How to Edit Screen Recordings That Your Followers or Students Will Love
This article was a byproduct of a training manual I was putting together for a new video editor I was hiring to edit for my brands. I figured that I could kill two birds with one stone and just turn it into a public post you could all access.
I am no Steven Spielberg. When it comes to traditional video shooting and editing, I am average on a great day. However, I am elite at creating one type of video: the screen recording.
I’ve filmed and edited more of these than I can count over the years for my YouTube channels and online courses. Most of the content I’ve made over the years has been tutorial based and involved online programs.
Editing them is often totally overlooked or done as an afterthought. If you want to level up your editing skills for screen recordings, you’re going to enjoy this article. I’m going to show you the core edits that will benefit your viewers and, in turn, your business or career.
Note: The tool I use is for Mac and is called Screenflow 10, but you can do these same things with just about any video editing software you choose.
Cutting Out Footage
Antoine de Saint-Exupéry said it best. “Perfection is achieved when there is nothing left to take away.”
Part of getting more from a video is providing less of it. Great editors know what to remove and what to keep.
We don’t want to improve on parts of the recording that shouldn’t be there!
Here’s what a 5 minute selection of one of my videos looks like…
I love making cuts!
So, be sure to “trim the fat” of your videos. This fat could include…
- Long gaps in speech. Don’t make your viewers sit in silence with you. Even when this feels more natural, it’s usually better to just keep the pace of the video. If viewers want a break, they can click pause.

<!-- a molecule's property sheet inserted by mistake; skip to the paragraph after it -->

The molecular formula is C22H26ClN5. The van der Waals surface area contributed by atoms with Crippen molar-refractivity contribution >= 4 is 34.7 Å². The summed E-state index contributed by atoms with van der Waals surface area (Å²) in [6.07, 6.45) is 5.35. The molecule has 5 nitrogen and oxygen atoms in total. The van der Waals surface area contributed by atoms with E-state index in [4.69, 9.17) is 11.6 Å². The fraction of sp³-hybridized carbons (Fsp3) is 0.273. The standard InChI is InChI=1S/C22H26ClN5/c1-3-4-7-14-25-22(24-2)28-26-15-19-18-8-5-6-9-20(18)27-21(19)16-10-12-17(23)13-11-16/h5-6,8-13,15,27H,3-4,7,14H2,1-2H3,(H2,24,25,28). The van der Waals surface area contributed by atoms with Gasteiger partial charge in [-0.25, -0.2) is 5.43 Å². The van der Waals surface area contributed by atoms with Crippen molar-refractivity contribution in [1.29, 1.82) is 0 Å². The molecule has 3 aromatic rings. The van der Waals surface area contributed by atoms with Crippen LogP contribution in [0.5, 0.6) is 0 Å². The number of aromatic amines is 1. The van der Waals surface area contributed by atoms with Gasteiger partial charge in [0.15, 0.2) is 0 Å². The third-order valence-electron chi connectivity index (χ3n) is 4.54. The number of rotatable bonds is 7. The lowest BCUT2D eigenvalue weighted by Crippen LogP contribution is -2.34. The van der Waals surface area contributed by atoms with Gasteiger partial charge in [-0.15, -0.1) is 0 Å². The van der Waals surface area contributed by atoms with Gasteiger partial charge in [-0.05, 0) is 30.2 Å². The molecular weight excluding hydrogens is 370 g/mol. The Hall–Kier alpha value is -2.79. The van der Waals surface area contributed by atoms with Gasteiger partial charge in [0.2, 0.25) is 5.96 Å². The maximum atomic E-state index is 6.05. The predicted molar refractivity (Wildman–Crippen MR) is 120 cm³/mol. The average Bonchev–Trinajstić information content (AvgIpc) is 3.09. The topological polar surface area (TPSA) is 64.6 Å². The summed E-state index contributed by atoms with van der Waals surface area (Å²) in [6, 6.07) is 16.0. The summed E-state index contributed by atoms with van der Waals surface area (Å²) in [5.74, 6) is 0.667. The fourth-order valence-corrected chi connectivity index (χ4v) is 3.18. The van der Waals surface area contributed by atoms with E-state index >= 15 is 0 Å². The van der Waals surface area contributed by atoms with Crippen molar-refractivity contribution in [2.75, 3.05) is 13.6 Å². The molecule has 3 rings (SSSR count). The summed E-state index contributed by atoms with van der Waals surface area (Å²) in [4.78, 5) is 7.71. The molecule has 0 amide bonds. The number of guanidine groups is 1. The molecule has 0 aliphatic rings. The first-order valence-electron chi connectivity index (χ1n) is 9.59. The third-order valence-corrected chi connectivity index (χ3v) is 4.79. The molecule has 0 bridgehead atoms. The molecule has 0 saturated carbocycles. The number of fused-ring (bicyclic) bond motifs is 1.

- Ums, ahs, and filler words. We do this if it doesn’t make the video seem robotic or jumpy.
- Mistakes. If we said something that was incorrect or could be misleading, reshoot it or remove it if it doesn’t affect the value of the video negatively.
- Redundancies. Sometimes we say the same thing multiple times and we don’t need to.
- Background noises. Dogs barking, text message alerts, etc.
Anything that doesn’t aid in the video or connection with the viewer should be up for removal consideration.
Tips for Cutting Out Footage
#1 You Will Usually Reshoot a Few Things
It sucks, but many times you will need to reshoot a part that you need to delete. Understand the difference between removing something to improve the video and removing something so you can replace it with a better take. If you get lazy and cut everything that isn’t perfect, your video will not have the same value you initially intended.
#2 Keep Spacing
It’s no secret that people remove pieces of their videos, and we don’t need to hide the fact that something has been cut. However, we need to work to bridge the gap left by deleted content. Try to give a small amount of space between narration, so that your audio doesn’t seem choppy.
Speed Up Footage
Often with screen recordings, we find ourselves waiting for things on screen to load. This is a great way to lose viewers.
We have two good options to fix this.
First, we can cut the wait out and add a transition to let the viewer know time has passed.
Transitions are great when moving between ideas or through time. They give the same sense that a break has been taken or that a process has moved forward.
These work best when the entire screen changes, but they don’t have to be limited to that.
Second, we can choose to shorten up the duration of a clip (speed it up) to let the viewer know what is happening.
It’s usually obvious that it’s sped up, but we can also add effects like a fast forward sound, waiting music (think the Jeopardy song or elevator music), a fast forward icon, and some filters to make it clear we are fast forwarding.
Should You Show Your Face or Not?
When you think of a screen recording video, the first thing that comes to mind might be a video game streamer on YouTube.
Guys like DanTDM do this in almost all of their videos.
Maybe this is unique to me since I have 4 kids…
But do you need your face in the videos? Unless people are watching for your reactions and personality, probably not.
I found some opinions on the “face or not” debate while reading through this thread on Quora.
I saw several valid comments like, “people always like to know who is talking,” or “showing your face builds trust and a connection with your viewer.” These are true statements.
To fix the problem of being impersonal, I structure my YouTube videos like this (as of 2022).